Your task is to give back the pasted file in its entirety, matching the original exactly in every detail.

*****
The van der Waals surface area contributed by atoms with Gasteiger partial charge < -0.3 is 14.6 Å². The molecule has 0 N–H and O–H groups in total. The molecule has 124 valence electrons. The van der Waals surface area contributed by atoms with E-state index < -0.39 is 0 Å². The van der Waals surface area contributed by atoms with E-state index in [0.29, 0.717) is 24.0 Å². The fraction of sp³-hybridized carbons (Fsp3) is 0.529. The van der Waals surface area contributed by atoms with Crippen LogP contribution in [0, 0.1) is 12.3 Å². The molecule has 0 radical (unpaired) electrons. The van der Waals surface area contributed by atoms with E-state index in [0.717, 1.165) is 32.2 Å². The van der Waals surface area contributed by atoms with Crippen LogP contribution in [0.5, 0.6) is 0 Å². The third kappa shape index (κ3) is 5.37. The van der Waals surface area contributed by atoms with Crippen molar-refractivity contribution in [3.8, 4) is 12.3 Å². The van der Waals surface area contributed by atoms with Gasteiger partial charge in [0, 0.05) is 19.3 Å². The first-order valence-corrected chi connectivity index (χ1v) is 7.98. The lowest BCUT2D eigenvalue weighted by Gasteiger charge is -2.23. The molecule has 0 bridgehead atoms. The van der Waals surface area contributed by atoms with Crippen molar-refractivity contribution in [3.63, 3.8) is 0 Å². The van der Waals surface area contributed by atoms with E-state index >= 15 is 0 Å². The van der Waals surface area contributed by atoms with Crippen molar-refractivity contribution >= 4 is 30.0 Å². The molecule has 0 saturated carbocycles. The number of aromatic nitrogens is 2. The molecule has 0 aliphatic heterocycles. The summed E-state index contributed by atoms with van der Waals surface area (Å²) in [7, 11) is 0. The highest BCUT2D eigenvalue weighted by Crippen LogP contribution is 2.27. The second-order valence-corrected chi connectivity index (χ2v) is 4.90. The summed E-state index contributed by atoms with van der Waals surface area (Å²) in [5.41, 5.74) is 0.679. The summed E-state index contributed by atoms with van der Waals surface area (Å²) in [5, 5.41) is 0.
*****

The van der Waals surface area contributed by atoms with Gasteiger partial charge < -0.3 is 14.6 Å². The molecule has 0 N–H and O–H groups in total. The molecule has 124 valence electrons. The van der Waals surface area contributed by atoms with E-state index < -0.39 is 0 Å². The van der Waals surface area contributed by atoms with E-state index in [0.29, 0.717) is 24.0 Å². The fraction of sp³-hybridized carbons (Fsp3) is 0.529. The van der Waals surface area contributed by atoms with Crippen LogP contribution in [0, 0.1) is 12.3 Å². The molecule has 0 radical (unpaired) electrons. The van der Waals surface area contributed by atoms with E-state index in [0.717, 1.165) is 32.2 Å². The van der Waals surface area contributed by atoms with Crippen LogP contribution in [0.5, 0.6) is 0 Å². The third kappa shape index (κ3) is 5.37. The van der Waals surface area contributed by atoms with Crippen molar-refractivity contribution in [3.8, 4) is 12.3 Å². The van der Waals surface area contributed by atoms with Gasteiger partial charge in [0, 0.05) is 19.3 Å². The first-order valence-corrected chi connectivity index (χ1v) is 7.98. The lowest BCUT2D eigenvalue weighted by Gasteiger charge is -2.23. The molecule has 0 bridgehead atoms. The van der Waals surface area contributed by atoms with Crippen molar-refractivity contribution in [3.63, 3.8) is 0 Å². The van der Waals surface area contributed by atoms with E-state index >= 15 is 0 Å². The van der Waals surface area contributed by atoms with Crippen molar-refractivity contribution >= 4 is 30.0 Å². The molecule has 0 saturated carbocycles. The number of aromatic nitrogens is 2. The molecule has 0 aliphatic heterocycles. The summed E-state index contributed by atoms with van der Waals surface area (Å²) in [7, 11) is 0. The highest BCUT2D eigenvalue weighted by Crippen LogP contribution is 2.27. The second-order valence-corrected chi connectivity index (χ2v) is 4.90. The summed E-state index contributed by atoms with van der Waals surface area (Å²) in [5.41, 5.74) is 0.679. The summed E-state index contributed by atoms with van der Waals surface area (Å²) in [5, 5.41) is 0.